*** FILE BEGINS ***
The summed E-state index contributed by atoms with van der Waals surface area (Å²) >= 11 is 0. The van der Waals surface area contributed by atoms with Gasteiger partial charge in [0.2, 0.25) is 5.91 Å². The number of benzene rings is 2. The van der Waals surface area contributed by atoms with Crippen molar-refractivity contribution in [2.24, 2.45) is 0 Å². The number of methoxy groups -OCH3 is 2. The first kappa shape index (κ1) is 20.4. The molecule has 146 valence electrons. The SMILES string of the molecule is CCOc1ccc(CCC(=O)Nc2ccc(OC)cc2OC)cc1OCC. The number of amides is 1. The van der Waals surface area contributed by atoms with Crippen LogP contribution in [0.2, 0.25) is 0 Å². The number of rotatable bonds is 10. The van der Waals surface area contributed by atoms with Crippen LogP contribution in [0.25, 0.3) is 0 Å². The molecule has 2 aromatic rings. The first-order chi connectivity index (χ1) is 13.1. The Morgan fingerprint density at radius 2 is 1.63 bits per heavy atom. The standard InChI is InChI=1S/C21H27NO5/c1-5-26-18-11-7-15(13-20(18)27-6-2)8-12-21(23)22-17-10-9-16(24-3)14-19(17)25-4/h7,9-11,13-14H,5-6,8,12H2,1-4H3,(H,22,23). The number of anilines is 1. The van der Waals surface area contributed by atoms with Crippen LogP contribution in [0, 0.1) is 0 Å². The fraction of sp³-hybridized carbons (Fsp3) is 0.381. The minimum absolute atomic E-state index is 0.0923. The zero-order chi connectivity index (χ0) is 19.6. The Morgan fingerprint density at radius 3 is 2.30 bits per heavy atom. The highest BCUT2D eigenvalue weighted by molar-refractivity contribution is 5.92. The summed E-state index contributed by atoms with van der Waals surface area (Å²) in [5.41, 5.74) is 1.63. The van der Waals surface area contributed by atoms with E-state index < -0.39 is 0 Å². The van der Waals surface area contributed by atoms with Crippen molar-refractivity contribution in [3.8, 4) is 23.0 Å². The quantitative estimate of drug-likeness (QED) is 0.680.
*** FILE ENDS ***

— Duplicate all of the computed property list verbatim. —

The summed E-state index contributed by atoms with van der Waals surface area (Å²) >= 11 is 0. The van der Waals surface area contributed by atoms with Gasteiger partial charge in [0.2, 0.25) is 5.91 Å². The number of benzene rings is 2. The van der Waals surface area contributed by atoms with Crippen molar-refractivity contribution in [2.24, 2.45) is 0 Å². The number of methoxy groups -OCH3 is 2. The first kappa shape index (κ1) is 20.4. The molecule has 146 valence electrons. The SMILES string of the molecule is CCOc1ccc(CCC(=O)Nc2ccc(OC)cc2OC)cc1OCC. The number of amides is 1. The van der Waals surface area contributed by atoms with Crippen LogP contribution in [0.2, 0.25) is 0 Å². The number of rotatable bonds is 10. The van der Waals surface area contributed by atoms with Crippen LogP contribution in [0.25, 0.3) is 0 Å². The molecule has 2 aromatic rings. The first-order chi connectivity index (χ1) is 13.1. The Morgan fingerprint density at radius 2 is 1.63 bits per heavy atom. The standard InChI is InChI=1S/C21H27NO5/c1-5-26-18-11-7-15(13-20(18)27-6-2)8-12-21(23)22-17-10-9-16(24-3)14-19(17)25-4/h7,9-11,13-14H,5-6,8,12H2,1-4H3,(H,22,23). The number of anilines is 1. The van der Waals surface area contributed by atoms with Crippen LogP contribution in [0, 0.1) is 0 Å². The fraction of sp³-hybridized carbons (Fsp3) is 0.381. The minimum absolute atomic E-state index is 0.0923. The zero-order chi connectivity index (χ0) is 19.6. The Morgan fingerprint density at radius 3 is 2.30 bits per heavy atom. The highest BCUT2D eigenvalue weighted by molar-refractivity contribution is 5.92. The summed E-state index contributed by atoms with van der Waals surface area (Å²) in [5.41, 5.74) is 1.63. The van der Waals surface area contributed by atoms with E-state index < -0.39 is 0 Å². The van der Waals surface area contributed by atoms with Crippen molar-refractivity contribution in [3.8, 4) is 23.0 Å². The quantitative estimate of drug-likeness (QED) is 0.680.